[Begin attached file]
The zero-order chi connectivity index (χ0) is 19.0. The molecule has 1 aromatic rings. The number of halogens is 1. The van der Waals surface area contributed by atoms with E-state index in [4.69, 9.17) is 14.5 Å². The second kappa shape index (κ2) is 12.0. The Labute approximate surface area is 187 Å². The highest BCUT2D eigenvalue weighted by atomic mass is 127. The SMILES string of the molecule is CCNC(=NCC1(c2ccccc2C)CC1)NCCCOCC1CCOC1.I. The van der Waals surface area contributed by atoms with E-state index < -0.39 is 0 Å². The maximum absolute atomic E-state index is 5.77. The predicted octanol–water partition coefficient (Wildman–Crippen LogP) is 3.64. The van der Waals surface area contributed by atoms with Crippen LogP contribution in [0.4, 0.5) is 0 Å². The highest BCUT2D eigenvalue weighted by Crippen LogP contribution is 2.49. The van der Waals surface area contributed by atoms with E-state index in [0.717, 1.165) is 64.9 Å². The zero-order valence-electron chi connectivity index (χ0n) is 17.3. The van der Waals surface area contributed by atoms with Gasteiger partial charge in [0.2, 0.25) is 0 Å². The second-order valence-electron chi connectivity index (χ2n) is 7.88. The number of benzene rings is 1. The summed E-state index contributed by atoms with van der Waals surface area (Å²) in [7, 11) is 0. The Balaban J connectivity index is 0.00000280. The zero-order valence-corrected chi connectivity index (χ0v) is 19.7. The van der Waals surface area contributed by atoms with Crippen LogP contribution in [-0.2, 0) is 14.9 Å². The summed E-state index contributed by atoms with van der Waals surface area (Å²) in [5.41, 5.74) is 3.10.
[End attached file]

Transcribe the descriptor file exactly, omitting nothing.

The zero-order chi connectivity index (χ0) is 19.0. The molecule has 1 aromatic rings. The number of halogens is 1. The van der Waals surface area contributed by atoms with E-state index in [4.69, 9.17) is 14.5 Å². The second kappa shape index (κ2) is 12.0. The Labute approximate surface area is 187 Å². The highest BCUT2D eigenvalue weighted by atomic mass is 127. The SMILES string of the molecule is CCNC(=NCC1(c2ccccc2C)CC1)NCCCOCC1CCOC1.I. The van der Waals surface area contributed by atoms with E-state index < -0.39 is 0 Å². The maximum absolute atomic E-state index is 5.77. The predicted octanol–water partition coefficient (Wildman–Crippen LogP) is 3.64. The van der Waals surface area contributed by atoms with Crippen LogP contribution in [0.4, 0.5) is 0 Å². The highest BCUT2D eigenvalue weighted by Crippen LogP contribution is 2.49. The van der Waals surface area contributed by atoms with E-state index in [0.717, 1.165) is 64.9 Å². The zero-order valence-electron chi connectivity index (χ0n) is 17.3. The van der Waals surface area contributed by atoms with Gasteiger partial charge in [0.2, 0.25) is 0 Å². The second-order valence-electron chi connectivity index (χ2n) is 7.88. The number of benzene rings is 1. The summed E-state index contributed by atoms with van der Waals surface area (Å²) in [7, 11) is 0. The Balaban J connectivity index is 0.00000280. The zero-order valence-corrected chi connectivity index (χ0v) is 19.7. The van der Waals surface area contributed by atoms with Crippen LogP contribution in [-0.2, 0) is 14.9 Å². The summed E-state index contributed by atoms with van der Waals surface area (Å²) in [5.41, 5.74) is 3.10.